"Jim's a tough guy and you can see his personality is all over this football team," Fitzgerald said.
In the future they'll call them Lonbrays. You know who else has joined the Braylon Edwards Historical Reenactment Society? Braylon Edwards:
In other facial hair news, Mustaches for Michigan is launching the 2010 campaign.
I would like to subscribe to your newsletter. Not really, desperate newspaper executives, but Darren Everson provides some reason for hope going into year three of the Rodriguez era:
Year three, statistically speaking, is when it all starts to come together—when the no-longer-new coach's recruits and systems settle into place, and the team reaches new heights. The records of college football's current major-conference coaches bear this out: They had a .548 win percentage in years one and two combined, then a .627 mark in year three.
This bodes well for our current head man, Rich Neuheisel, Bo Pelini, Bobby Petrino… and uh… Paul Wulff.
Right before practice. This is probably the second-best thing in the history of MVictors' trawling of Michigan's football heritage, a form Fritz Crisler had one Tom Harmon fill out before the 1939 season:
#1 is still the drunk guy trying to tackle Harmon, but it's close.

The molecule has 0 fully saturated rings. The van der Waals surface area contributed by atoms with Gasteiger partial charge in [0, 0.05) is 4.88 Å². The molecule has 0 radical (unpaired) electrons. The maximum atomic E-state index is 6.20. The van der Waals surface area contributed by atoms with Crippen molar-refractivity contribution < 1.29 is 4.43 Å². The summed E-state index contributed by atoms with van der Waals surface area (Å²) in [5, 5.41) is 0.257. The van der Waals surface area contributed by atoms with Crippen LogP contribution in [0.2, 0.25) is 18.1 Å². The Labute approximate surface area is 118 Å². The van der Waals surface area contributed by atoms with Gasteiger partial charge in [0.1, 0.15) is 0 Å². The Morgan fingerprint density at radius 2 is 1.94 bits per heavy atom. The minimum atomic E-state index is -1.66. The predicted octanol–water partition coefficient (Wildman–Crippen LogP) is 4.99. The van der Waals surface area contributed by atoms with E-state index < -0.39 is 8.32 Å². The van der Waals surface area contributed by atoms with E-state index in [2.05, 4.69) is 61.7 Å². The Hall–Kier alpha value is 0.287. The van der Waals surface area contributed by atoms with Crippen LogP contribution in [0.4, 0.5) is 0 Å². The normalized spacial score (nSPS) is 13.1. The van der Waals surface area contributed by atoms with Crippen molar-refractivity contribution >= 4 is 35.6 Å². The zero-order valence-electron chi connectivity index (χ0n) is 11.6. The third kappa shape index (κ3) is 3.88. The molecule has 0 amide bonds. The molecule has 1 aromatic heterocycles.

Half the specialists should be fine. Excellent dairy from "Wonk" addresses Michigan's punting situation by looking at the recent track record of true freshman at the position. It's not exactly quarterback:
The total averages for all of the years:
- Average Rank: 73.42
- Average Punting Average: 39.30 yards (editors note: yecch)
- Average Rivals Rating (for those who were actually rated): 5.21
So a true freshman punter is going to be just a little below average, as you might expect, and Hagerup comes in with more recruiting pedigree than anyone save Zoltan (38th in 2006) and Wisconsin's Brad Nortman (32nd in 2008). Hagerup should be fine.
Another winner. The first time a coach does something self-evidently petty and dickish, you can write it off as generic coach stuff. They've very stressed people. The second time approaches a trend, and Derek Dooley has just executed Dick Move 2 in his first offseason as Tennessee's coach:
As of Tuesday, a Tennessee spokesman said that request had come without a face-to-face meeting with Dooley, who seemed to confirm to the Knoxville News-Sentinel that he hadn't talked with the younger Brown at all throughout the saga: "The reason it has continued on (since the spring) is because Bryce has not come to me, looked me in the eye and said 'I want a release to so-and-so school.' At some point, that's got to happen." Arthur Brown told Schad, however, that there was a meeting between Dooley and Bryce last Saturday, before Bryce returned home to Kansas, which Dooley mysteriously asked the family to keep under wraps.
So not only is he not releasing Bryce Brown to Kansas State—who is not on Tennessee's schedule for the duration of his eligiblity—but he attempted to keep a meeting between the two parties secret, then lied to the media about whether it had taken place in an effort to make his decision seem more legitimate. This comes on the heels of his petulant decision to make Aaron Douglas transfer at least eight hours from Tennessee's campus (and his home). Douglas ended up at an Arizona JC; hopefully he'll cool his heels for a year and then stick it to Dooley by transferring back to the SEC.